Federal court rules that truthful information regarding organic production practices may not be explicitly shared with consumers on product labels in Ohio
GREENFIELD, Mass., March 31 /PRNewswire/ -- Consumers in Ohio and elsewhere who are seeking to avoid milk and other dairy products produced with synthetic growth hormones will only be able to discern how their food was produced by looking for the organic label, according to the Organic Trade Association (OTA), the leading voice for the $17 billion organic industry in North America.
On March 30, 2009, a Federal District Court in Ohio upheld an emergency rule enacted by the Ohio Department of Agriculture that takes away consumers' rights to receive truthful information about organic production practices on the labels of their milk and other dairy products in Ohio. The ruling also goes against the rights of organic dairy farmers and processors to communicate truthfully with consumers regarding federally regulated organic production practices required for products to bear the USDA Organic seal.
"Consumers have a right to know how the food they feed their families has been produced, and organic farmers and manufacturers should be allowed to tell them," said Christine Bushway, executive director, OTA. She added, "Our country's national organic system is highly regulated and verifiable, and no American should be denied access to truthful information about it."
In order to qualify for the organic label, organic farmers are prohibited from using synthetic growth hormones (rBGH), genetically engineered organisms (GMOS), antibiotics and toxic, persistent, synthetic pesticides. The standards also mandate a rigorous system for inspection, certification and verification of organic practices, all of which protect consumers who choose organic products.
"Even though the court's decision restricts consumers' right to know where their food comes from and how it is produced, consumers who choose organic dairy products can still be assured that the products have been produced without the use of synthetic growth hormones, antibiotics or toxic, persistent pesticides," advised Bushway. She noted that the overwhelming majority of Americans wants this information on product labels but will not see truthful information on organic product labels as a result of the court's decision in Ohio.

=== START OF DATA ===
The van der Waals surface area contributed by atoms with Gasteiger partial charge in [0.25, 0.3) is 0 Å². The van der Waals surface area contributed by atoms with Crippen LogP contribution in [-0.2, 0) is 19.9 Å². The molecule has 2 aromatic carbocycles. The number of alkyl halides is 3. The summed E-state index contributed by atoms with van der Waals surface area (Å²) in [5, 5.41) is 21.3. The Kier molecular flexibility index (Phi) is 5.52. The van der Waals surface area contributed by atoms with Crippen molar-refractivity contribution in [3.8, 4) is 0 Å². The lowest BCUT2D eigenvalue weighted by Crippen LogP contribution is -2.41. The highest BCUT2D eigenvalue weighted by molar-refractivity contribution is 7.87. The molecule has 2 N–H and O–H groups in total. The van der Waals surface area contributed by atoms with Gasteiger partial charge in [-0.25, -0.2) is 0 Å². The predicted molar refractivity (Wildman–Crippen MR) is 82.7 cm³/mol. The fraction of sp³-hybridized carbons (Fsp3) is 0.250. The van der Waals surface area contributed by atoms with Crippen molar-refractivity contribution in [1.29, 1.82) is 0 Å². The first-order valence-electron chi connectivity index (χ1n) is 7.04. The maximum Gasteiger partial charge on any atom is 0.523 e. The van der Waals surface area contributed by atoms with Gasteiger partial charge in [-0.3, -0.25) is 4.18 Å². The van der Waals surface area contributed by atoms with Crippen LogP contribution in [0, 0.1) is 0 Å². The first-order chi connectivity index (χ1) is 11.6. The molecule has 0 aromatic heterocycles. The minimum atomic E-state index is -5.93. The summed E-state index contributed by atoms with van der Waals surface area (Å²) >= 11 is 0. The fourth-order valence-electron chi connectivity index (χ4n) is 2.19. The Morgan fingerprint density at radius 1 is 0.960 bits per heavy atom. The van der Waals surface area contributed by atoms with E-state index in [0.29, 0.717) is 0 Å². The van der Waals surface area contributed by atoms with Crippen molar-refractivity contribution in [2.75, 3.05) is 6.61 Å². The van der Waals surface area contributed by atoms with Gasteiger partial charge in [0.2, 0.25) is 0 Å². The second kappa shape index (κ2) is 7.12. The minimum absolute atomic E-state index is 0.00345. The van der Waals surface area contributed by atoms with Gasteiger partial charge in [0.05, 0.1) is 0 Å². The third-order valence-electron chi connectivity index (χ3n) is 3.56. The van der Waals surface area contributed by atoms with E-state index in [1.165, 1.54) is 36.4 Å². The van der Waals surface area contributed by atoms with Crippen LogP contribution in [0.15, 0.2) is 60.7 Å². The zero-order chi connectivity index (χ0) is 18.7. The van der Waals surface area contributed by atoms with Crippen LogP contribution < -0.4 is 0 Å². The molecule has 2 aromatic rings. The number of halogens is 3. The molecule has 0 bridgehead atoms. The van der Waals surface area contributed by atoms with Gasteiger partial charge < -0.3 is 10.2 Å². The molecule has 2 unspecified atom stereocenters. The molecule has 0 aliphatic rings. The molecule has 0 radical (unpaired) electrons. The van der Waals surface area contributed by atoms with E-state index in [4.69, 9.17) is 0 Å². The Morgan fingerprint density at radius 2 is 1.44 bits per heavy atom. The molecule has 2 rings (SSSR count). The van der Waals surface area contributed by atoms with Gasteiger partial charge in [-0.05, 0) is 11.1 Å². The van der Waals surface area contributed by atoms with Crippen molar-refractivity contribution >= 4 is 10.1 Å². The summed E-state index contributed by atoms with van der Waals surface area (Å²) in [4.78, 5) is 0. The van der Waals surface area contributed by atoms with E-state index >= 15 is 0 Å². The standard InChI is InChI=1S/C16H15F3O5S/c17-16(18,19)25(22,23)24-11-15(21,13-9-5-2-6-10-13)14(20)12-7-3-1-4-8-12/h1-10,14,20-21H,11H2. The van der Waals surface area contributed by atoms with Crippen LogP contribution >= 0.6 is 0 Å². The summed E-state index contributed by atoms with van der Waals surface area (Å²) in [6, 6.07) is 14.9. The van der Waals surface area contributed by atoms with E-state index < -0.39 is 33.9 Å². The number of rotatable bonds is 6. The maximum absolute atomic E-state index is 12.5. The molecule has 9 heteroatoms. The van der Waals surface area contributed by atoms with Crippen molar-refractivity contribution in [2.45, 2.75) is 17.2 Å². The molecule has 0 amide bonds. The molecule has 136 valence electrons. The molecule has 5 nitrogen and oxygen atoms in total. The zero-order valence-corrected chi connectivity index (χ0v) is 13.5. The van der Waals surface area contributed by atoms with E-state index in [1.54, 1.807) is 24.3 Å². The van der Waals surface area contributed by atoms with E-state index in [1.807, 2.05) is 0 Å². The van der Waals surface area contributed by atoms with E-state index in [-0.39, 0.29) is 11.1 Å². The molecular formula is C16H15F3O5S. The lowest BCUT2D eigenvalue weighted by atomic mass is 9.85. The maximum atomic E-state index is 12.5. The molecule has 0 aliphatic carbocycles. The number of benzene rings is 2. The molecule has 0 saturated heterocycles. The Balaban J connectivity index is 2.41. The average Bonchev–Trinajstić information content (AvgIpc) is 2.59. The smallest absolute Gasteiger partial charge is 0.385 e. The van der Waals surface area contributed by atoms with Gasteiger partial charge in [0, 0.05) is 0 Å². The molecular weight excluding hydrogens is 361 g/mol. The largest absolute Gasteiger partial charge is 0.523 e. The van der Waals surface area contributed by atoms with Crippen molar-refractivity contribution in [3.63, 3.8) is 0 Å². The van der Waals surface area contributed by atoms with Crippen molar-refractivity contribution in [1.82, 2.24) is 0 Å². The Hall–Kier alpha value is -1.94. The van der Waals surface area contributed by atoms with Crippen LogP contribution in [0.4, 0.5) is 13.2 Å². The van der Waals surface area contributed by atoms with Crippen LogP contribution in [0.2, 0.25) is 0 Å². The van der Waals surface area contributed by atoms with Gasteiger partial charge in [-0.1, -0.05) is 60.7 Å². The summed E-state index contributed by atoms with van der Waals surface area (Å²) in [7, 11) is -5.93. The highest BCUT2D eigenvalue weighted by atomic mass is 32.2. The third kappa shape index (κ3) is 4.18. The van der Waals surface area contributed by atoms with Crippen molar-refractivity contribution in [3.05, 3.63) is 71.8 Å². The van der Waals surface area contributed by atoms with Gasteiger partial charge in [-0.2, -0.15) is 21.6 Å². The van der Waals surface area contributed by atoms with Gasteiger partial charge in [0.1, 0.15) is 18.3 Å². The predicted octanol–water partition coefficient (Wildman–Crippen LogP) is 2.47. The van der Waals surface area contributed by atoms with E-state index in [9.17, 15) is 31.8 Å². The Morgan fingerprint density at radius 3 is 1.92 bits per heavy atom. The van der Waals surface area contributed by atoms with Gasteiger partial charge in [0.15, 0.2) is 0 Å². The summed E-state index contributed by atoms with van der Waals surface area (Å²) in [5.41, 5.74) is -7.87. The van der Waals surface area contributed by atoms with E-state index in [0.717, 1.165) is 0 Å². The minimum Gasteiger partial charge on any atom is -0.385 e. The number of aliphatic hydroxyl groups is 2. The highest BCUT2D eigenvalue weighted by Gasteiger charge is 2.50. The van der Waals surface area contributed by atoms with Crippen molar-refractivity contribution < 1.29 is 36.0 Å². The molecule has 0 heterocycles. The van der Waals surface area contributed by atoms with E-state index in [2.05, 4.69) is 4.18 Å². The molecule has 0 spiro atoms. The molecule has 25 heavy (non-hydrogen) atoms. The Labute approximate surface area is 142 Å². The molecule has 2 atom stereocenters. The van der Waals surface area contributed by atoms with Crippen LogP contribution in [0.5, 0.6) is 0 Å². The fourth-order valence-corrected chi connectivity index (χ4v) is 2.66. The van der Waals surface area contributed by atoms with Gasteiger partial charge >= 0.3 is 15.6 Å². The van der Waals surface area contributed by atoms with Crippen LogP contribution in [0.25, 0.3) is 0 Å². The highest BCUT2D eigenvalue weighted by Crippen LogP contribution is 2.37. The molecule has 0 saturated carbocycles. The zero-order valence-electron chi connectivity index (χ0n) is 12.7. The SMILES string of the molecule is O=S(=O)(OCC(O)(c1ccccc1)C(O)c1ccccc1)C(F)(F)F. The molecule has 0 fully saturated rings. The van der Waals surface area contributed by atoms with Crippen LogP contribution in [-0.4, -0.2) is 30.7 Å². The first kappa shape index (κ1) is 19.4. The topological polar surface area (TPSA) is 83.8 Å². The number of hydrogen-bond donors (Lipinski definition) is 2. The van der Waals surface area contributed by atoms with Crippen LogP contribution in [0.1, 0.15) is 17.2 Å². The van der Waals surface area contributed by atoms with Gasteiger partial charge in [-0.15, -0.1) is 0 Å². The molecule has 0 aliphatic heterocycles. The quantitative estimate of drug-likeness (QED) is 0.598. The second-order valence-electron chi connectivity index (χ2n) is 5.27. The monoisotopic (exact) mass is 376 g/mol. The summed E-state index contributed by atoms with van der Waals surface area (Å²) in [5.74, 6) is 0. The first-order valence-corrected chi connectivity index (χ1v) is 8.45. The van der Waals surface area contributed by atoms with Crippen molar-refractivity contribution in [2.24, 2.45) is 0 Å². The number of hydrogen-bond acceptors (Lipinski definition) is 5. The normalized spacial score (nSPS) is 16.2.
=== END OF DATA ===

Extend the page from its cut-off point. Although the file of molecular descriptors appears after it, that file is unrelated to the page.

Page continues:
The Consumer Reports National Research Center polled more than 1,000 people nationwide on various food labeling issues. Seventy-six percent of those polled were concerned with 'dairy cows given synthetic growth hormones' and 88 percent agreed that 'milk from cows raised without synthetic bovine growth hormones should be allowed to be labeled as such.'
"Consumers have spoken, and we are very disappointed the court disagrees," added Bushway.
The United States is in the minority among industrialized nations by allowing the use of synthetic growth hormones to artificially stimulate milk production in dairy herds. The practice is already prohibited in Canada, Japan, Australia, New Zealand, and in the 27 countries of the European Union.
The only way for consumers to be sure they are choosing products produced without the use of synthetic growth hormones (rBGH), genetically engineered organisms (GMOS), antibiotics and toxic an persistent pesticides is to look for the organic label.
Founded nearly 25 years ago, the Organic Trade Association (OTA) is the membership-based business association for organic agriculture and products in North America. Its 1,700 members include growers, shippers, processors, certifiers, farmers' associations, distributors, importers, exporters, consultants, retailers and others. OTA's mission is to promote and protect the growth of organic trade to benefit the environment, farmers, the public and the economy. www.ota.com
|SOURCE Organic Trade Association|
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